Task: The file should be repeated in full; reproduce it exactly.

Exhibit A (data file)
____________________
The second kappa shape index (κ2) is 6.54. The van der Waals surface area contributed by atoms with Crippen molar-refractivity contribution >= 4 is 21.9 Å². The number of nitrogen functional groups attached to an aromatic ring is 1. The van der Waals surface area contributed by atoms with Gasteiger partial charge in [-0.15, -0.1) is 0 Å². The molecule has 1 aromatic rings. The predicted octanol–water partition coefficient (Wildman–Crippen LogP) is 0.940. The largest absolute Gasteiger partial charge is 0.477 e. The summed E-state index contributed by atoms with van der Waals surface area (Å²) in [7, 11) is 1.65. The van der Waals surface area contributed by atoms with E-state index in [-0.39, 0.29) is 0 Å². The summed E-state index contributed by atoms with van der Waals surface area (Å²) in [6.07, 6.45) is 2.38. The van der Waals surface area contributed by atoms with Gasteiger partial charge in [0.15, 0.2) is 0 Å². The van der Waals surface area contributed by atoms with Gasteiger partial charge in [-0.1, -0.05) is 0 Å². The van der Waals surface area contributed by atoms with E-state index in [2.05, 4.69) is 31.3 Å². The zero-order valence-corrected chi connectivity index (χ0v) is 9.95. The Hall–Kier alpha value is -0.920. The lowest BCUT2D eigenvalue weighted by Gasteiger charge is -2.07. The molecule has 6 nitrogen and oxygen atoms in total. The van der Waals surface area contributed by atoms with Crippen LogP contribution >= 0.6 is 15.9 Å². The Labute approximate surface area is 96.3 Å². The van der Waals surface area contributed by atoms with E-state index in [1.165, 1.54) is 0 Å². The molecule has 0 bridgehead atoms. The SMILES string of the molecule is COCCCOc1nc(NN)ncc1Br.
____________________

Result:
The second kappa shape index (κ2) is 6.54. The van der Waals surface area contributed by atoms with Crippen molar-refractivity contribution >= 4 is 21.9 Å². The number of nitrogen functional groups attached to an aromatic ring is 1. The van der Waals surface area contributed by atoms with Gasteiger partial charge in [-0.15, -0.1) is 0 Å². The molecule has 1 aromatic rings. The predicted octanol–water partition coefficient (Wildman–Crippen LogP) is 0.940. The largest absolute Gasteiger partial charge is 0.477 e. The summed E-state index contributed by atoms with van der Waals surface area (Å²) in [7, 11) is 1.65. The van der Waals surface area contributed by atoms with E-state index in [-0.39, 0.29) is 0 Å². The summed E-state index contributed by atoms with van der Waals surface area (Å²) in [6.07, 6.45) is 2.38. The van der Waals surface area contributed by atoms with Gasteiger partial charge in [0.15, 0.2) is 0 Å². The van der Waals surface area contributed by atoms with Gasteiger partial charge in [-0.1, -0.05) is 0 Å². The van der Waals surface area contributed by atoms with E-state index in [2.05, 4.69) is 31.3 Å². The zero-order valence-corrected chi connectivity index (χ0v) is 9.95. The Hall–Kier alpha value is -0.920. The lowest BCUT2D eigenvalue weighted by Gasteiger charge is -2.07. The molecule has 6 nitrogen and oxygen atoms in total. The van der Waals surface area contributed by atoms with Crippen LogP contribution >= 0.6 is 15.9 Å². The Labute approximate surface area is 96.3 Å². The van der Waals surface area contributed by atoms with E-state index in [1.165, 1.54) is 0 Å². The molecule has 0 bridgehead atoms. The SMILES string of the molecule is COCCCOc1nc(NN)ncc1Br.